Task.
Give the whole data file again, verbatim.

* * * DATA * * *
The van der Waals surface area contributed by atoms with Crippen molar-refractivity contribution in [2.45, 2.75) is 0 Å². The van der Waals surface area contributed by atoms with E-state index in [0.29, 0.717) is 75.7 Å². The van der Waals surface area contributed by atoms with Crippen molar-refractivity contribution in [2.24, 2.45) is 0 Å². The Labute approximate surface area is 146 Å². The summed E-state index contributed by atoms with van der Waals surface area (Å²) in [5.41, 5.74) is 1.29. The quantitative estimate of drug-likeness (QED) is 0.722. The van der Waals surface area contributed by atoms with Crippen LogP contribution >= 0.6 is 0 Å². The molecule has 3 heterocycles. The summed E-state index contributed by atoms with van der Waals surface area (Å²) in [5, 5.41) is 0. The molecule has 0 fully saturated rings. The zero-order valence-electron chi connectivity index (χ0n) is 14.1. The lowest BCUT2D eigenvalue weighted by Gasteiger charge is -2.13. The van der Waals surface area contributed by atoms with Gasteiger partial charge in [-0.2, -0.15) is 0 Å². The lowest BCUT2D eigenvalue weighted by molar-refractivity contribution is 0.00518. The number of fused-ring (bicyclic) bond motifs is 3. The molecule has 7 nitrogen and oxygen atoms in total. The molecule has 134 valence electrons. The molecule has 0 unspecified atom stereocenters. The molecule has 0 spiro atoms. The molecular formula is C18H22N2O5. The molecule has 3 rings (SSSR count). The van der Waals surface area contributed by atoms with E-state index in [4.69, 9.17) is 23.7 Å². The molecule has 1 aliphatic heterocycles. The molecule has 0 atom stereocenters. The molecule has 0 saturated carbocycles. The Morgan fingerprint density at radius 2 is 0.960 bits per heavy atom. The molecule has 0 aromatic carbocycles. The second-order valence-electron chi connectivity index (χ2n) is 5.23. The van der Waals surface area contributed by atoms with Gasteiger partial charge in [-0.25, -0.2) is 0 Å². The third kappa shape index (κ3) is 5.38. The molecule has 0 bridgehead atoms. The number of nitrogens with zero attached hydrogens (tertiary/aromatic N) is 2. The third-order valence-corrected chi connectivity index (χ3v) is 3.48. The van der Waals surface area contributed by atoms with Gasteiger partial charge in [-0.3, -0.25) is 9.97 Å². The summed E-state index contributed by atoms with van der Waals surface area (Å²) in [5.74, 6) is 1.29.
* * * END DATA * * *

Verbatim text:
The van der Waals surface area contributed by atoms with Crippen molar-refractivity contribution in [2.45, 2.75) is 0 Å². The van der Waals surface area contributed by atoms with E-state index in [0.29, 0.717) is 75.7 Å². The van der Waals surface area contributed by atoms with Crippen molar-refractivity contribution in [2.24, 2.45) is 0 Å². The Labute approximate surface area is 146 Å². The summed E-state index contributed by atoms with van der Waals surface area (Å²) in [5.41, 5.74) is 1.29. The quantitative estimate of drug-likeness (QED) is 0.722. The van der Waals surface area contributed by atoms with Crippen LogP contribution >= 0.6 is 0 Å². The molecule has 3 heterocycles. The summed E-state index contributed by atoms with van der Waals surface area (Å²) in [5, 5.41) is 0. The molecule has 0 fully saturated rings. The zero-order valence-electron chi connectivity index (χ0n) is 14.1. The lowest BCUT2D eigenvalue weighted by Gasteiger charge is -2.13. The van der Waals surface area contributed by atoms with Gasteiger partial charge in [-0.2, -0.15) is 0 Å². The lowest BCUT2D eigenvalue weighted by molar-refractivity contribution is 0.00518. The number of fused-ring (bicyclic) bond motifs is 3. The molecule has 7 nitrogen and oxygen atoms in total. The molecule has 134 valence electrons. The molecule has 0 unspecified atom stereocenters. The molecule has 0 spiro atoms. The molecular formula is C18H22N2O5. The molecule has 3 rings (SSSR count). The van der Waals surface area contributed by atoms with E-state index in [4.69, 9.17) is 23.7 Å². The molecule has 1 aliphatic heterocycles. The molecule has 0 atom stereocenters. The molecule has 0 saturated carbocycles. The Morgan fingerprint density at radius 2 is 0.960 bits per heavy atom. The molecule has 0 aromatic carbocycles. The second-order valence-electron chi connectivity index (χ2n) is 5.23. The van der Waals surface area contributed by atoms with Gasteiger partial charge in [-0.25, -0.2) is 0 Å². The third kappa shape index (κ3) is 5.38. The molecule has 0 bridgehead atoms. The number of nitrogens with zero attached hydrogens (tertiary/aromatic N) is 2. The third-order valence-corrected chi connectivity index (χ3v) is 3.48. The van der Waals surface area contributed by atoms with Gasteiger partial charge in [-0.3, -0.25) is 9.97 Å². The summed E-state index contributed by atoms with van der Waals surface area (Å²) in [5.74, 6) is 1.29.